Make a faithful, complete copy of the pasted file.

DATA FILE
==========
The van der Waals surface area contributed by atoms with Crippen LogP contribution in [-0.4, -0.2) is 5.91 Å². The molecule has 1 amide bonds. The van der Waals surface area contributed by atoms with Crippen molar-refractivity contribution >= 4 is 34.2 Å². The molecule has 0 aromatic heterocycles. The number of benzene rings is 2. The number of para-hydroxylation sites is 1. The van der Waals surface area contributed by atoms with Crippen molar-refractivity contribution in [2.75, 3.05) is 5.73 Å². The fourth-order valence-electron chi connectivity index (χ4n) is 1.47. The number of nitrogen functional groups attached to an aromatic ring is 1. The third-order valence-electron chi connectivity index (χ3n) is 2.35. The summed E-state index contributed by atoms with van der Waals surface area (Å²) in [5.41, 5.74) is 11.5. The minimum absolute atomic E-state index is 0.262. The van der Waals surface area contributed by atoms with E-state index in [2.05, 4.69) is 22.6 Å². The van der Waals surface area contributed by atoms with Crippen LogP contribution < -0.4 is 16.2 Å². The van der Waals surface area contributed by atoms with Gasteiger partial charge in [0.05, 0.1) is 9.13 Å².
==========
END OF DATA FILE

The van der Waals surface area contributed by atoms with Crippen LogP contribution in [-0.4, -0.2) is 5.91 Å². The molecule has 1 amide bonds. The van der Waals surface area contributed by atoms with Crippen molar-refractivity contribution >= 4 is 34.2 Å². The molecule has 0 aromatic heterocycles. The number of benzene rings is 2. The number of para-hydroxylation sites is 1. The van der Waals surface area contributed by atoms with Crippen molar-refractivity contribution in [2.75, 3.05) is 5.73 Å². The fourth-order valence-electron chi connectivity index (χ4n) is 1.47. The number of nitrogen functional groups attached to an aromatic ring is 1. The third-order valence-electron chi connectivity index (χ3n) is 2.35. The summed E-state index contributed by atoms with van der Waals surface area (Å²) in [5.41, 5.74) is 11.5. The minimum absolute atomic E-state index is 0.262. The van der Waals surface area contributed by atoms with E-state index in [2.05, 4.69) is 22.6 Å². The van der Waals surface area contributed by atoms with Crippen LogP contribution < -0.4 is 16.2 Å². The van der Waals surface area contributed by atoms with Gasteiger partial charge in [0.05, 0.1) is 9.13 Å².